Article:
the ancient tree groans, and the giant is loose

giant - goldThe word Jötunn is thought to come from the Proto-Germanic *etunaz, which is in turn thought to be semantically connected to the Proto-Germanic *etanan, or ‘greedy’, ‘voracious’, ‘gluttonous’, ‘consuming’. Although the above snippet from Völuspá pertains to Ragnarök, it is also relevant here.

Fascism is inherently greedy. It always requires an ‘other’ to sacrifice, then turns on people in the in-group who are not quite “in” enough to appease that greed. It is an evil Thurs, a ravenous spirit, and those in its thrall are equally ravenous.

This is how we should be naming this evil. They are, or are possessed of greedy, greedy, spirits who will never be sated and who can only be driven out.

Jotnar.

Þursar.

‘Þurs of wound-fever, lord of the Þursar! Flee now! (You) are found. Have for
yourself three pangs, wolf! Have for yourself nine needs, wolf!
III ice (runes). These ice (runes) may grant that you be satisfied (?), wolf.
Make good use of
the healing-charms!’

Runic healing charm from Sigtuna, Sweden.
‘Runic Amulets and Magical Objects’ by Mindy MacLeod and Bernard Mees

Have for yourself three pangs, wolf! Have for yourself nine needs, wolf!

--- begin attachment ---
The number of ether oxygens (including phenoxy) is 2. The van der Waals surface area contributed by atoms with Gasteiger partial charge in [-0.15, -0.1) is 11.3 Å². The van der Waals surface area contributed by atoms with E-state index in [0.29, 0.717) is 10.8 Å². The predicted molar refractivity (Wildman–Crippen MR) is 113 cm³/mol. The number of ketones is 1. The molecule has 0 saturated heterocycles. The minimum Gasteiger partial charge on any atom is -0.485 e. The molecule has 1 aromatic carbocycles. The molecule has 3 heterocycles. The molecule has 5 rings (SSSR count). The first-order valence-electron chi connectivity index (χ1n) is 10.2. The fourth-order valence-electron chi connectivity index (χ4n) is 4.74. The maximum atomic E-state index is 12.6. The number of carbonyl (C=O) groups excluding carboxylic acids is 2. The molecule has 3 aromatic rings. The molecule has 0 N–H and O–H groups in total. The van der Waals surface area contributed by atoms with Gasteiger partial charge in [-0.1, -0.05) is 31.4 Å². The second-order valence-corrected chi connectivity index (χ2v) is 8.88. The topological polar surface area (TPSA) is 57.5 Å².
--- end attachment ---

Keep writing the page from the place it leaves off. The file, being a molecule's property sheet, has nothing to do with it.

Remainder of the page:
These ice runes may grant that you be satisfied, wolf!

It’s not often we get usable models. We should probably take advantage of them when we do.

The Stone Turns at the Command of an Unjust King

There’s a story in the Poetic Edda that I’ve found myself thinking about quite a lot recently. It’s called ‘The Song of Grotti’, and in it a king takes two female slaves and puts them to work endlessly at a magical millstone, forcing them to grind out endless wealth with little thought for their welfare or basic needs. He is beyond all shadow of a doubt, an unjust king.

We too live in an unjust society in which workers are increasingly expected to millstone - goldproduce with little concession to human wants or needs. Productivity and profit have become king now, and people work like cattle but then struggle to survive regardless of their labor.